Quality of Life for Youth with Chronic Health Conditions: Learning from Youths’ and Parents’ Perspectives

Last modified by Doug Maynard on 2015/04/27 21:25


This presentation describes an innovative mixed-methods study currently underway that explores the personal, interpersonal, and environmental factors that are related to perceived quality of life (QOL) for youth with chronic health conditions. Specifically, the presentation will: a) briefly describe the study; b) provide preliminary baseline findings of the longitudinal, quantitative component regarding youths’ perceived QOL and related factors; and c) present the findings of the qualitative component which focuses on the meaning of QOL, and its connection to self-determination and spirituality, from youths’ perspectives. The quantitative component gathers information from 439 youth from eight OACRS centres, aged 11 to 17 with various conditions and one of their parents. The qualitative component includes 18 youth receiving services from Thames Valley Children’s Centre.

Webinar participants will:

  1. Understand the importance of assessing youth QOL from the perspectives of youth and their parents.
  2. Be aware of key factors that are correlated with youth’s perceived QOL, from both the youths’ and their parent’s perspectives using a quantitative approach.
  3. Know how youth define QOL, self-determination, and spirituality and consider the connection youth make between these and other concepts they feel are important to their QOL using a qualitative approach.
  4. Consider how youth and family perspectives on QOL can impact clinical practice.


McDougall/Baldwin Slides:  Quality of Life for Youth with Chronic Health Conditions

Quality of Life Study Website:  http://www.tvcc.on.ca/qol


Janette McDougall is a childhood health and disability researcher at Thames Valley Children's Centre, London Ontario. She has a PhD in Rehabilitation Sciences from Western University. Janette is also an Adjunct Professor at Western University and an Adjunct Scientist at Bloorview Research Institute. She has conducted research related to: brain injury, autism, cancer, cerebral palsy, self-determination, spirituality, social support, participation, and quality of life. She has published in numerous journals and has presented at many peer-reviewed conferences.  Janette is currently principal investigator of this QOL study.  The study’s webpage includes numerous resources including downloadable pdfs of all study publications and reports: http://www.tvcc.on.ca/qol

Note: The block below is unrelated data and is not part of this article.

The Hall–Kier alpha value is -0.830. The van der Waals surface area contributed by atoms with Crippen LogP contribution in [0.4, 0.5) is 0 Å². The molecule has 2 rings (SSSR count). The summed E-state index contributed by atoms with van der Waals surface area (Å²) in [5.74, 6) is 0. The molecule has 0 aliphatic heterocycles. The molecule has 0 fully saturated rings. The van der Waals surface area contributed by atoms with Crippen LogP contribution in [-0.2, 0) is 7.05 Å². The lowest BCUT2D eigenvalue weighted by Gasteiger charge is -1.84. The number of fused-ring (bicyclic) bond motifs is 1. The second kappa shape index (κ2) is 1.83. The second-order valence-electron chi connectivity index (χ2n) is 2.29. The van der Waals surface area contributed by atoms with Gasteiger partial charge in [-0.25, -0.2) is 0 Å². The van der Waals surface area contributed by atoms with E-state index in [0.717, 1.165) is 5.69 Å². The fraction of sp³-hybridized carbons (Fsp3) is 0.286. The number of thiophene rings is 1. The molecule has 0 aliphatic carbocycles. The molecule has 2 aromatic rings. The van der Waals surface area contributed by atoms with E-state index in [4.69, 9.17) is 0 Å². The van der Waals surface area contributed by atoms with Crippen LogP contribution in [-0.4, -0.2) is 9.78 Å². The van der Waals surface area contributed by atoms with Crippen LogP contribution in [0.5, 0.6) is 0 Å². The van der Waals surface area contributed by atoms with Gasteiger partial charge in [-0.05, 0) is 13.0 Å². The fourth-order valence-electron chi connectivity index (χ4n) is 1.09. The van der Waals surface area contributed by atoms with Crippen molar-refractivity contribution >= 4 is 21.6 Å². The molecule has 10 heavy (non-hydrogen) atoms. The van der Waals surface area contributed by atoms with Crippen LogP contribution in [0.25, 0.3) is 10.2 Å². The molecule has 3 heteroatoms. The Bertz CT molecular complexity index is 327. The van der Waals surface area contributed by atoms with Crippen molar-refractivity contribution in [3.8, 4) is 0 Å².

Virginia Wright is a physical therapist and a senior scientist at Bloorview Research Institute, Toronto, Ontario. She has a PhD in Health Research Methodology and is an Associate Professor at University of Toronto. Virginia holds the Bloorview Children's Hospital Foundation Chair in Paediatric Rehabilitation (2012-2017). She has focused her research since 1990 on developing and validating outcome measures, as well as the effectiveness of pediatric rehabilitation interventions. Her research interests include: gross motor measures, quality of movement, cerebral palsy, acquired brain injury, prosthetics, and life satisfaction. Virginia is well-published, holds several grants, and has presented at many peer-reviewed conferences. She is co-principal investigator of the QOL study.
Patricia Baldwin is a clinical practice coach at Thames Valley Children’s Centre, London, Ontario. She has an undergraduate degree in occupational therapy from Queen’s University and a Masters in Theological Studies from Huron College, Western University. She is certified by the University of Toronto as a solution-focused practitioner and provides training in solution-focused coaching to numerous health care groups. Patricia has research experience in the areas of relationship-centred practice, including solution-focused coaching and clinical listening, and in quality of life, spirituality, and adolescent transitions. She has a number of peer-reviewed journal publications and has been invited to be a key note speaker at conferences. 
Created by Samantha DeLenardo on 2015/01/19 22:14